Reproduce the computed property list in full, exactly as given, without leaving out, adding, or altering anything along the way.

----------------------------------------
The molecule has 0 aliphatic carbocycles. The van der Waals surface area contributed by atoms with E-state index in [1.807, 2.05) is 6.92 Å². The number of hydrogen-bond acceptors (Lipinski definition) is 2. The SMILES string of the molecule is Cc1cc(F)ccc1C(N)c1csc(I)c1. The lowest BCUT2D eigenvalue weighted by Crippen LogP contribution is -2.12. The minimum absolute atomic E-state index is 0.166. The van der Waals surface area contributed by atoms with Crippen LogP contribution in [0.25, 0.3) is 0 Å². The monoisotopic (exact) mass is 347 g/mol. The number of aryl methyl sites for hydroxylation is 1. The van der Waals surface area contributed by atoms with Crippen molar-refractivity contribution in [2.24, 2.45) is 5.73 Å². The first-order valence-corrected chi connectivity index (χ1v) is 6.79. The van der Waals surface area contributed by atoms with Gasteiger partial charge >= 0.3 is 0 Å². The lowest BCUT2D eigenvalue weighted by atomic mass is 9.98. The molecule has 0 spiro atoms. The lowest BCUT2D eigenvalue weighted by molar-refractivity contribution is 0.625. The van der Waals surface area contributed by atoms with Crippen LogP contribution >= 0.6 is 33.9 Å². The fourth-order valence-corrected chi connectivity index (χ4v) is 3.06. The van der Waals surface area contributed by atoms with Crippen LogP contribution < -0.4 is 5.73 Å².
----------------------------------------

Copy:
The molecule has 0 aliphatic carbocycles. The van der Waals surface area contributed by atoms with E-state index in [1.807, 2.05) is 6.92 Å². The number of hydrogen-bond acceptors (Lipinski definition) is 2. The SMILES string of the molecule is Cc1cc(F)ccc1C(N)c1csc(I)c1. The lowest BCUT2D eigenvalue weighted by Crippen LogP contribution is -2.12. The minimum absolute atomic E-state index is 0.166. The van der Waals surface area contributed by atoms with Crippen LogP contribution in [0.25, 0.3) is 0 Å². The monoisotopic (exact) mass is 347 g/mol. The number of aryl methyl sites for hydroxylation is 1. The van der Waals surface area contributed by atoms with Crippen molar-refractivity contribution in [2.24, 2.45) is 5.73 Å². The first-order valence-corrected chi connectivity index (χ1v) is 6.79. The van der Waals surface area contributed by atoms with Gasteiger partial charge >= 0.3 is 0 Å². The lowest BCUT2D eigenvalue weighted by atomic mass is 9.98. The molecule has 0 spiro atoms. The lowest BCUT2D eigenvalue weighted by molar-refractivity contribution is 0.625. The van der Waals surface area contributed by atoms with Crippen LogP contribution >= 0.6 is 33.9 Å². The fourth-order valence-corrected chi connectivity index (χ4v) is 3.06. The van der Waals surface area contributed by atoms with Crippen LogP contribution < -0.4 is 5.73 Å².